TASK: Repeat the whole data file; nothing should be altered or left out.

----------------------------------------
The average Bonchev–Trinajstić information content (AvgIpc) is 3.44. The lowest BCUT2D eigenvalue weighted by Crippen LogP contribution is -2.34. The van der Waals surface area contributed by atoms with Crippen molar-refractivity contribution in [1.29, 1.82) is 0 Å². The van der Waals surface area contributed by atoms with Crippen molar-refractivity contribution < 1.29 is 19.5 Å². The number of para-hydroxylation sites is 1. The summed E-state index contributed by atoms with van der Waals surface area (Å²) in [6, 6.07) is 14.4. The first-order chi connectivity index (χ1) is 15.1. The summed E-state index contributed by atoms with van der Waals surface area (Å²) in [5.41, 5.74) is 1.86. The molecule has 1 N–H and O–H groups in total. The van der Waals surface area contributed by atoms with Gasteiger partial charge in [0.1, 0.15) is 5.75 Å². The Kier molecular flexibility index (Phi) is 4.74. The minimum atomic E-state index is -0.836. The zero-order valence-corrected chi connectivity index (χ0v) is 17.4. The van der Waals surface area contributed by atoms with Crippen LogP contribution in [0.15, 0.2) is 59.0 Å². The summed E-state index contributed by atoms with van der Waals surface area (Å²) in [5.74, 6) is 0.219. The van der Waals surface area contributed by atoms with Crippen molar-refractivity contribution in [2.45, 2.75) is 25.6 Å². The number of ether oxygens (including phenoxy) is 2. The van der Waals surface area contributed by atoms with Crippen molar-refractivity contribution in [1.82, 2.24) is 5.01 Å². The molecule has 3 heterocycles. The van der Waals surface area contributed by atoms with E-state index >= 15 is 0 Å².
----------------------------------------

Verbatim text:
The average Bonchev–Trinajstić information content (AvgIpc) is 3.44. The lowest BCUT2D eigenvalue weighted by Crippen LogP contribution is -2.34. The van der Waals surface area contributed by atoms with Crippen molar-refractivity contribution in [1.29, 1.82) is 0 Å². The van der Waals surface area contributed by atoms with Crippen molar-refractivity contribution < 1.29 is 19.5 Å². The number of para-hydroxylation sites is 1. The summed E-state index contributed by atoms with van der Waals surface area (Å²) in [6, 6.07) is 14.4. The first-order chi connectivity index (χ1) is 15.1. The summed E-state index contributed by atoms with van der Waals surface area (Å²) in [5.41, 5.74) is 1.86. The molecule has 1 N–H and O–H groups in total. The van der Waals surface area contributed by atoms with Gasteiger partial charge in [0.1, 0.15) is 5.75 Å². The Kier molecular flexibility index (Phi) is 4.74. The minimum atomic E-state index is -0.836. The zero-order valence-corrected chi connectivity index (χ0v) is 17.4. The van der Waals surface area contributed by atoms with Crippen LogP contribution in [0.15, 0.2) is 59.0 Å². The summed E-state index contributed by atoms with van der Waals surface area (Å²) in [5.74, 6) is 0.219. The van der Waals surface area contributed by atoms with Crippen molar-refractivity contribution in [2.45, 2.75) is 25.6 Å². The number of ether oxygens (including phenoxy) is 2. The van der Waals surface area contributed by atoms with Crippen molar-refractivity contribution in [1.82, 2.24) is 5.01 Å². The molecule has 3 heterocycles. The van der Waals surface area contributed by atoms with E-state index >= 15 is 0 Å².